“I think a lot of car buyers in the UK might be a little surprised to find out that Hyundai is a world-leader in hydrogen fuel cell vehicles,” says Ashley Andrew, Hyundai UK's Managing Director, in his first blog post. His kids have taken to calling the brand's hydrogen-powered Nexo “the future”, and Andrew has many reasons to believe that this is the case – over 1000 of them in 2019 alone according to the latest sales figures out of Korea.
It is fair to say that to the average person on the street, Hyundai and cutting-edge fuel cell technology aren't likely to be associated with one another. However, the Korean brand has been very much at the forefront of the development of fuel cell power for cars for two decades. It has now posted sales of over 1000 units globally for the first time since ix35 FCEV (fuel cell electric vehicle) hit the one grand mark back in 2013.
According to Business Korea, sales of the Nexo reached 1075 for the year-to-date on May 17 with 767 sold in South Korea and 308 across the rest of the world. In the whole of 2018, Hyundai sold a total of just 966 hydrogen cars. On top of a limited but ever-increasing hydrogen fuel station network in key markets across the world, a five-star Euro NCAP safety rating, being named a Game Changer at the Autocar awards and a healthy government subsidiary programme in South Korea have helped boost the Nexo's appeal.
In his blog, Hyundai UK MD Andrew practically effervesces not only about the benefits of the Nexo's real-world 414 mile range and zero-emissions, but also the potential that hydrogen fuel cell technology has in numerous other applications. Asking one of Hyundai's hydrogen experts in Korea as to why hydrogen should be the way forward, Andrew says that he was told, “batteries are fine in private cars but the issue gets worse in large commercial uses; ships, planes, buses or trucks” - that is to say that in larger applications, hydrogen power is simply more practical. It's even in use on a limited number of bus routes in London.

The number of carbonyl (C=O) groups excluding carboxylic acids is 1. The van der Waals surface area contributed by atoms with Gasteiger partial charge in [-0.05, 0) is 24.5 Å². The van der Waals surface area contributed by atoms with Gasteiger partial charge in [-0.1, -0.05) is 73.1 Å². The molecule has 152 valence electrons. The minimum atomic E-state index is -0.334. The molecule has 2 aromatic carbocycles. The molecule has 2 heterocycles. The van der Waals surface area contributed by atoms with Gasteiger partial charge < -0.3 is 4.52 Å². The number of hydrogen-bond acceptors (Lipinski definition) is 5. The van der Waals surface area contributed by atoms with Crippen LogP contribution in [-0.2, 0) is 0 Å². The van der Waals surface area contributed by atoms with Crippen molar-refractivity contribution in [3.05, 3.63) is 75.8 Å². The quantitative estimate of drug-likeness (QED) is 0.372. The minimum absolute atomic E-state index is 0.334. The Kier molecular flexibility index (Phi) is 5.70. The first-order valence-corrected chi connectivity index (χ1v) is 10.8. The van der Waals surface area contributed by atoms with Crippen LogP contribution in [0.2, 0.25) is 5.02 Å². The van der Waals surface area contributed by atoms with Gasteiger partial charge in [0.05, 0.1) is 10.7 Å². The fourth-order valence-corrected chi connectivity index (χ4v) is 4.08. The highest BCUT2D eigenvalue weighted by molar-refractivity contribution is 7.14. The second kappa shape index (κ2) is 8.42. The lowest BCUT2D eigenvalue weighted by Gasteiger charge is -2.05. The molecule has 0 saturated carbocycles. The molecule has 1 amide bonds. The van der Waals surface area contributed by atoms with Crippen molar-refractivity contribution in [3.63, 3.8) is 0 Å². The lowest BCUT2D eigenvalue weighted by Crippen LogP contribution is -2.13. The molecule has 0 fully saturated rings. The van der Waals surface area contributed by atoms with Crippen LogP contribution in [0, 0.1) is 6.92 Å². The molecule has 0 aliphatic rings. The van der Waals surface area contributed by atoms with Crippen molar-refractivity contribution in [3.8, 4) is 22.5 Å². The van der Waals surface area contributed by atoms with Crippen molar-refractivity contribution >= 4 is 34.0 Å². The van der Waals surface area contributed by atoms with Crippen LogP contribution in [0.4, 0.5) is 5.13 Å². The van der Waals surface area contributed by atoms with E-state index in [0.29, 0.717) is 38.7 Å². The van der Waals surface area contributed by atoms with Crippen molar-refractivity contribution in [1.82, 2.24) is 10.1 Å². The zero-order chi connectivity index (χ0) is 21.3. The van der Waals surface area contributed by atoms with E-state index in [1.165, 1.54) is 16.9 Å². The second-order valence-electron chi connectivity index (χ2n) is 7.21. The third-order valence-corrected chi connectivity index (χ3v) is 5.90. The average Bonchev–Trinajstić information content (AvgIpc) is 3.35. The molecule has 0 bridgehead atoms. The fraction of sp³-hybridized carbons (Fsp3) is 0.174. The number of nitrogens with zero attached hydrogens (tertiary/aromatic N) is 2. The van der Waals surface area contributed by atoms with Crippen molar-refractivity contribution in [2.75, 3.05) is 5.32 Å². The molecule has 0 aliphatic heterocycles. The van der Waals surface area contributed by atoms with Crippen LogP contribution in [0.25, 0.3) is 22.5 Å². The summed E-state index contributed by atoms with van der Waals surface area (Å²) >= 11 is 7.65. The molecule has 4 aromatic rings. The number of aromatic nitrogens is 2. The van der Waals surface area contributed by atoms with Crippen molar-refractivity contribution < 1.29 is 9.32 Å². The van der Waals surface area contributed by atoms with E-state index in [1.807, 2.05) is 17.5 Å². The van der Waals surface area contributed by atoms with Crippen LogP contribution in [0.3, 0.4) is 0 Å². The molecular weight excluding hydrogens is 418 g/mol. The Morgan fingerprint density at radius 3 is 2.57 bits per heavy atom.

The problem, of course, is infrastructure. There are currently just six refuelling stations available for public use in the UK and just 35 are planned to be in use by 2030. So while filling up a Hyundai Nexo is no more taxing or time consuming than dropping £50 worth of diesel in a conventionally-powered car, your local filling station will almost certainly not be stocking Hydrogen and nor will it be any time soon.
What Andrew sees is a transitional period where a variety of different fuels – conventional petrol and diesel, electric charge points, LPG and hydrogen – sit side-by-side while new technology is adopted. FCEVs are certainly lagging on that front; whilst the technology is not new and is most definitely proven, most manufacturers have been developing battery power so as it stands, the Nexo is one of just two FCEVs available for the public to buy in the UK. And it costs around £66k.
He highlights that as a fuel, hydrogen can be produced on-site at a filling station as all that's required is electricity and water. ITM Power, a specialist in the supply of hydrogen to industry, already uses a wind turbine to provide the power to create the gas for filling the tanks of FCEVs – and its filling station is located within two miles of the M1.
However, back in 2013 the situation was essentially the same as it is now in terms of the number of filling stations, and the plans to develop new solutions through companies such as ITM Power. Progress has undoubtedly been painfully slow.
To help drive things forward, Andrew points out that Hyundai has entered into a cross-licencing partnership with Audi for its fuel cell technology. This is specifically designed to allow the German manufacturer access to Hyundai components and supply chain with the end result being that it will be easier for Audi to design and build its own FCEVs – which can only be a good thing for both the development of the technology and in the long-term, consumer choice.
Andrew quotes the film, Field of Dreams – that “if you build it, they will come”. But to quote the film properly, “if you build it, he will come”, and for the time being reducing a plural to a singular may remain the case, in the UK at least, simply because of the lack of infrastructure to support what is a very promising option for EVs.
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